Love and run are nouns (and they are verbs). But they are not things. My point is, conceptualisation is a tricky business that requires serious and careful study. As a child I was taught a noun is a person, place or thing. Later I was retaught to add ‘idea’ to the list definition. Much time was spent believing love and run were things. Often I must remind myself that ideas are not things even though they can both be nouns. Just because ‘run’ in

(8) The run was fun.

is given the determiner ‘the’ it does not make it a thing as ‘the’ in

(9) The car is in the driveway.

specifies a thing. That is the difference.

Some things are too good to last

There is no doubt Periscope is a great live-streaming app. The unparalleled interactiveness of the apps unlike any other similar apps will come to an end after 6 years from its release. at its best text comments and verbal replies can be achieved in under ten seconds, far quicker than any other live-streaming app. Perhaps equal in speed to instant messaging or Usenet (and likely using such technologies) it made text/video online conversation and dialogue enjoyable.

YouTube Live, for example, while does something is nowhere as interactively engaging because of the lag. I suspect the lag exists because older minimal (not minimalist) technology is used. The frustration not only shows in the broadcasters face but also in the viewers messages as well as them voting with their feet (that is, exiting the broadcast midway).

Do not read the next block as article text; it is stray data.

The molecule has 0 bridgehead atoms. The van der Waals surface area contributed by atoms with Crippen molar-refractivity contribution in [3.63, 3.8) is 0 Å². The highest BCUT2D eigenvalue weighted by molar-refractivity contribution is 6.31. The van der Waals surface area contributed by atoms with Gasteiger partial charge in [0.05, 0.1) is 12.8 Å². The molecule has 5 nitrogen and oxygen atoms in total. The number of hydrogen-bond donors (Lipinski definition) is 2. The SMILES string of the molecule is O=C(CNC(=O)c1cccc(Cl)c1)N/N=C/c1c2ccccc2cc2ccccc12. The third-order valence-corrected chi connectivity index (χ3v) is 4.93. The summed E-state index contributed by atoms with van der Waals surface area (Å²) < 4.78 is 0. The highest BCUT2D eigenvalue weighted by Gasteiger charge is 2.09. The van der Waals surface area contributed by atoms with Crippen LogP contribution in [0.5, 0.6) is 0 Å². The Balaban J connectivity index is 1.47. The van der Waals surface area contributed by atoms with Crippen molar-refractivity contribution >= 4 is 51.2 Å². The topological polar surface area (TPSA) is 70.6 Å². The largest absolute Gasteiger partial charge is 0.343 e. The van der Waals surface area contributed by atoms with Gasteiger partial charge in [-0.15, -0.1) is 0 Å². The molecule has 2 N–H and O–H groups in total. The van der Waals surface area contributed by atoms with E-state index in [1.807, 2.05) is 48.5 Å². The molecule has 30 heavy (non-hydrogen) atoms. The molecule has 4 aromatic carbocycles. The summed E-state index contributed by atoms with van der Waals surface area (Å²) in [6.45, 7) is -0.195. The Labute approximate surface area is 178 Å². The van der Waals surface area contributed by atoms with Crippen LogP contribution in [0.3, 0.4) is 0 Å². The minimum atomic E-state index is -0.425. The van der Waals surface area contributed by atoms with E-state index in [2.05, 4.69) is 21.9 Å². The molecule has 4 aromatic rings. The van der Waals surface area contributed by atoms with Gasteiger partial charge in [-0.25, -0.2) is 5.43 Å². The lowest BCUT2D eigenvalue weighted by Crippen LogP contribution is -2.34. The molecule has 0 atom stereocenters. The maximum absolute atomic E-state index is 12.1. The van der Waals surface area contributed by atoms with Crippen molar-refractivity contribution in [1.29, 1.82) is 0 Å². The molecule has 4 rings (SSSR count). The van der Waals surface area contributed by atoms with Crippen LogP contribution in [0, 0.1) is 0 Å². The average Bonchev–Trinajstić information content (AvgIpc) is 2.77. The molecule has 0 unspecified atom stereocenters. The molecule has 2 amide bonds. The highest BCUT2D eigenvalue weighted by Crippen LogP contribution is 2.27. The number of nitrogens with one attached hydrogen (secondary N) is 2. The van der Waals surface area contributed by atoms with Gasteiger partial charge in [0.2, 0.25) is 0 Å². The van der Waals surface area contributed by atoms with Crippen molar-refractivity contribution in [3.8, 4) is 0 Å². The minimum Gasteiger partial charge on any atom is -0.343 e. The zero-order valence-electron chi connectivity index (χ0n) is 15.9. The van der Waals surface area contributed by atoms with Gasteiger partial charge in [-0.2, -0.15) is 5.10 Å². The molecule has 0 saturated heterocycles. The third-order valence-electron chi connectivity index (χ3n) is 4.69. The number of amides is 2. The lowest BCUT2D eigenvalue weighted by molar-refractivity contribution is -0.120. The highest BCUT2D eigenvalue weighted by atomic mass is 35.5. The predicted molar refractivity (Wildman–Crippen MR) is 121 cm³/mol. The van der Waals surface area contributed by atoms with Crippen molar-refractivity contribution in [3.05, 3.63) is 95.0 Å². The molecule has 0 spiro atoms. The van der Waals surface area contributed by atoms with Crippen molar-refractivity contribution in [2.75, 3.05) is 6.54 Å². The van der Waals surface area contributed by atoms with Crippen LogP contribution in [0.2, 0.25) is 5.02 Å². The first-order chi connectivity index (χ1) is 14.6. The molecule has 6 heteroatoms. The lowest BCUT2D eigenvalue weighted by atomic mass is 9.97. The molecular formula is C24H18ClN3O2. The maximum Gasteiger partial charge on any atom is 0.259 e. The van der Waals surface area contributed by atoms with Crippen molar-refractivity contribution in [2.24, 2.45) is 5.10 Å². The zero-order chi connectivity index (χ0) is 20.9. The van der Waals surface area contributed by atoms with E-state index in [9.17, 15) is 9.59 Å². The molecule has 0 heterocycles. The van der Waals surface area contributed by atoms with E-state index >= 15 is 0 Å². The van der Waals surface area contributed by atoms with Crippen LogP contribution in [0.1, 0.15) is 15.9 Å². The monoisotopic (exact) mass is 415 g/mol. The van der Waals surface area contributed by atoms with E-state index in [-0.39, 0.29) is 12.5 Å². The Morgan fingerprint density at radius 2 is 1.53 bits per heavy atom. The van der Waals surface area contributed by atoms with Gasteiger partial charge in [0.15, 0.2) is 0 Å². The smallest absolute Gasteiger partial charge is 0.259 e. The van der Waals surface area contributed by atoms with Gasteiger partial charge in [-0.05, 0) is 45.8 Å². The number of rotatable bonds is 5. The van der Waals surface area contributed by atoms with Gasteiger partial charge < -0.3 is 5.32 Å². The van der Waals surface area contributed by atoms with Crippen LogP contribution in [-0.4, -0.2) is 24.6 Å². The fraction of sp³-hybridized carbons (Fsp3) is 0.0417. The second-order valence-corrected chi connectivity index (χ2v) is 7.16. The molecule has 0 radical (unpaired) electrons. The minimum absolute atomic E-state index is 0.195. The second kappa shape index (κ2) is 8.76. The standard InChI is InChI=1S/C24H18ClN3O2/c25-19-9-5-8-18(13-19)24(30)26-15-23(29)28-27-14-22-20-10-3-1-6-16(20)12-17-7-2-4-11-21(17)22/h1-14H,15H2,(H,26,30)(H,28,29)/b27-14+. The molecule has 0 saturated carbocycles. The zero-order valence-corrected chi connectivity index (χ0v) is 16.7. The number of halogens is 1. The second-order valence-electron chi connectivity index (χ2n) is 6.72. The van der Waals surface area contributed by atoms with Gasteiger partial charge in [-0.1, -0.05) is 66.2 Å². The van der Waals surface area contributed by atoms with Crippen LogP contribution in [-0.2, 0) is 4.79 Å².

As I have said many times I would have paid for the service to broadcast. A monthly fee of, say, USD5 would have had me forking it out for its service. The exchange should have been between me and the service provider, not between me and the viewers with the service provider taking a slice of the action.

While the business model is similar to television (this reflected in its name PeriscopeTV) it really did not work that way. Banking on broadcaster content when broadcaster content has not the manpower, time and money invested in it, did not work.

But, in the end, whatever the reason that Periscope is coming to an end it is sad and will be truly missed.

Selling stuff, clearing space and mind

Over the weekend I cleared out a bunch of stuff from the house – an electric guitar and its related gear, an old telescope, a dehumidifier, a bathroom scale, CD players.

Not so much was it about the money but what a waste it would be to just to dump them. While they were being evaluated at the secondhand store I checked out what they had. Just how much people are getting rid of things and the kinds of kinds that are gotten rid of is simply amazing. It seems guitars are hot items and so are dehumidifiers if the price I got is a reflection of its worth. It kind of makes sense that utility goods like dehumidifiers and fridges should retain value. They move and are sold. We do not escape material reality in any way.

But as I said, it wasn’t the money. It was therapeutic just to clear out the space called “home” and “mind”.